Sunday, November 19, 2017
News Roundup

Yes on new resort and politeness, maybe on streetlight fee, library hours

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Clearwater

Six-story resort coming to a sliver of Clearwater Beach

The city's Community Development Board has approved the construction of a six-story, three-unit resort on a small lot on north Clearwater Beach. Some neighbors were concerned about the building's height, while other neighbors backed the project.

The project is at 669 Bay Esplanade along Clearwater Harbor in what's called the Old Florida District of Clearwater Beach.

The 65-foot-tall building, which will go on a 0.15-acre property, has what's described as "Deco-esque" architecture. The structure's first level will be parking. The second and third floors will each have three-bedroom units. The fourth, fifth and sixth floors will all be one unit with a rooftop pool and deck.

Residents of Five Palms, a two-story condominium next door, raised concerns about the proposed building's height. But land-use attorney Katie Cole successfully argued that the hotel's height and design complied with the city's master plan for beach redevelopment, called Beach by Design.

Group lobbies for more use of library and pool

Now that the economy appears to be improving, Clearwater Beach residents are asking that the Clearwater Beach Library remain open for more than 20 hours a week. The library is currently open only in the afternoons from Monday through Friday, but they're asking for it to be open eight hours a day.

A group called the Friends of the Clearwater Beach Pool, Library and Recreation Center showed up at Thursday night's Clearwater City Council meeting to ask council members to make this change during their budget deliberations this summer. The library's hours were cut during a budget crisis a few years ago.

The group is also asking for the pool at the beach's Family Aquatic Complex at 51 Bay Esplanade to remain open year-round.

Beach resident Anne Garris said the group has been told it would cost another $25,000 to keep the library open that much. It would cost $50,000 to operate the pool year-round because that would require solar or gas heat and a cover for the pool.

"Things are getting better," Mayor George Cretekos said, "but I think we're going to find out in the next couple of months that we're still looking at a budget deficit for the city of Clearwater, at least for one more year. So they're not as good as we would all like it to be."

Police warm up for charity softball

The Clearwater and Largo police departments will team up to take on the Tampa Police Department in the 10th Annual Charity Softball Challenge.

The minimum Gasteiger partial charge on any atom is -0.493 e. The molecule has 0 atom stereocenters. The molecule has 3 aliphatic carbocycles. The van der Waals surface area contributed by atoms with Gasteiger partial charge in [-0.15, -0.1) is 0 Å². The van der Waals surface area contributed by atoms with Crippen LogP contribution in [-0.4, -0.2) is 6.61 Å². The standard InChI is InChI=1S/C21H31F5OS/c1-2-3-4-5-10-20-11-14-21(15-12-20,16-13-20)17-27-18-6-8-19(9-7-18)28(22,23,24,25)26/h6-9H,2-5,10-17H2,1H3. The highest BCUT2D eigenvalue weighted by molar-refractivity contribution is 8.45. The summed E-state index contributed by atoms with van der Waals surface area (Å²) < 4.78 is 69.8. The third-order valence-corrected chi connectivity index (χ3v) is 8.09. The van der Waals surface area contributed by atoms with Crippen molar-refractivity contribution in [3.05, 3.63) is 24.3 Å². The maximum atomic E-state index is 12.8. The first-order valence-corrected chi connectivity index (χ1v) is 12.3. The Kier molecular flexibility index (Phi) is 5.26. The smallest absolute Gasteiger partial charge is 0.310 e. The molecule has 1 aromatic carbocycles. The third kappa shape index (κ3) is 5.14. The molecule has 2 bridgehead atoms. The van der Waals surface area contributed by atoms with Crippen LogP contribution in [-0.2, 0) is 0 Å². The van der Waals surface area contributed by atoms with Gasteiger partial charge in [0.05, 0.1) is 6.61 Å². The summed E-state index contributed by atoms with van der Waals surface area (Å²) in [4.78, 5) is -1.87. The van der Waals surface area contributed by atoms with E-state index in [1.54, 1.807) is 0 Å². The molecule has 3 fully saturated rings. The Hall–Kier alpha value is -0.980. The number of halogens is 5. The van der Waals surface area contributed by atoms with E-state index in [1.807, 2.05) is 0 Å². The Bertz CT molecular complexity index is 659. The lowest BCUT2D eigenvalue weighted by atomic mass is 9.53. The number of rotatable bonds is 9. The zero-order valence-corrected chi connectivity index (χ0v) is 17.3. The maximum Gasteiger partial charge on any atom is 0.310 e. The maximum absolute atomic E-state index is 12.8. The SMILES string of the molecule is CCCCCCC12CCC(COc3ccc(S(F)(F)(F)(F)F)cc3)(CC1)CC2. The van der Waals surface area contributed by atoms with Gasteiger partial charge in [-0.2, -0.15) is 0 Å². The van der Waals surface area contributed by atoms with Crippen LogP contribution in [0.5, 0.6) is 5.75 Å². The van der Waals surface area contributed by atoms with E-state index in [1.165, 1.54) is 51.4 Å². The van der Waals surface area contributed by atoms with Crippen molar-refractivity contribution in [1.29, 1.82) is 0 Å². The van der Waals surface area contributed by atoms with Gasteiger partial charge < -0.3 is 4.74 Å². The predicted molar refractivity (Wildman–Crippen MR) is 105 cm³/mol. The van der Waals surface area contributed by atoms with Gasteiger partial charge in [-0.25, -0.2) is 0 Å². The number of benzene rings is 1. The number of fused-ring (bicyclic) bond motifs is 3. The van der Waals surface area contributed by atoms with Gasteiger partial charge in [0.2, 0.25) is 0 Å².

The game will benefit the three children of Tampa police employee Deanna Mendoza, who was the victim of a domestic homicide in January.

The charity softball game begins at 3:30 p.m. April 27 at Bright House Field, 601 Old Coachman Road, Clearwater. Tickets are $17.50 and include all you can eat and drink from 5 to 8 p.m. and admission to the Clearwater Threshers vs. Tampa Yankees game immediately after the charity game. Admission's free for children under 4.

There will also be games for children and a silent auction. Tickets can be purchased at the gate or in advance by calling the Clearwater Police Department (Roni Hunt) at (727) 562-4304.

Donations should be addressed to Cops for the Cause. The group is a registered nonprofit organization. For more information, go to copsforthecause.org.

Safety Harbor

Streetlight fee in the spotlight again

Safety Harbor commissioners are poised to revisit a controversial policy that charges property owners $50.97 for public streetlights.

The discussion arose at Safety Harbor's budget workshop Monday and could continue into the summer.

At issue is whether the city should continue charging the fee, which applies to roughly two-thirds of residents, or collect the money through property taxes. Currently, the fee is levied only against people who live on roads with streetlights the city leases from Progress Energy Florida.

Mayor Joe Ayoub said he still thinks the fee is the best way to pay for public streetlights because the amount is on the utility bill, and people know what they're paying for.

"No matter what we do there's going to be some residents who aren't happy," Ayoub said. "That's just a part of the job, and that's a part of what we signed up for."

Commissioners Nancy Besore and Nina Bandoni said they were unhappy when the commission approved the fee in December, and they remain so.

"I've received zero positive feedback," Besore said. "The only feedback I've received is from people who haven't seen a raise in six years saying, 'Commissioner Besore, what are you doing?' "

Dunedin

Zoning change for Nielsen property?

Wells Fargo will unveil a proposal Tuesday to change land use and zoning on the former Nielsen Media Research property it owns from light industrial/office to residential commercial. The hope is that the change would help the bank attract a buyer eight years after Nielsen moved operations from the 23 acres on Patricia Avenue to Oldsmar.

The City Commission will hear the request during a workshop from 9 a.m. to noon at Dunedin City Hall, 542 Main St. No votes will be taken during the informal session.

Also on the meeting agenda is a discussion about Dunedin's Comprehensive Plan.

Tarpon Springs

Just be nice, commission says

The Tarpon Springs City Commission voted to require appointed members of city boards to take an oath to be civil and courteous to people who come before their boards.

The reminder about manners passed unanimously without discussion, but comes after Mayor David Archie and other commissioners accused the city's Planning and Zoning Board members of bullying applicants.

The ordinance, which also requires members to swear they will uphold the U.S. and Florida constitutions, is effective immediately.

 
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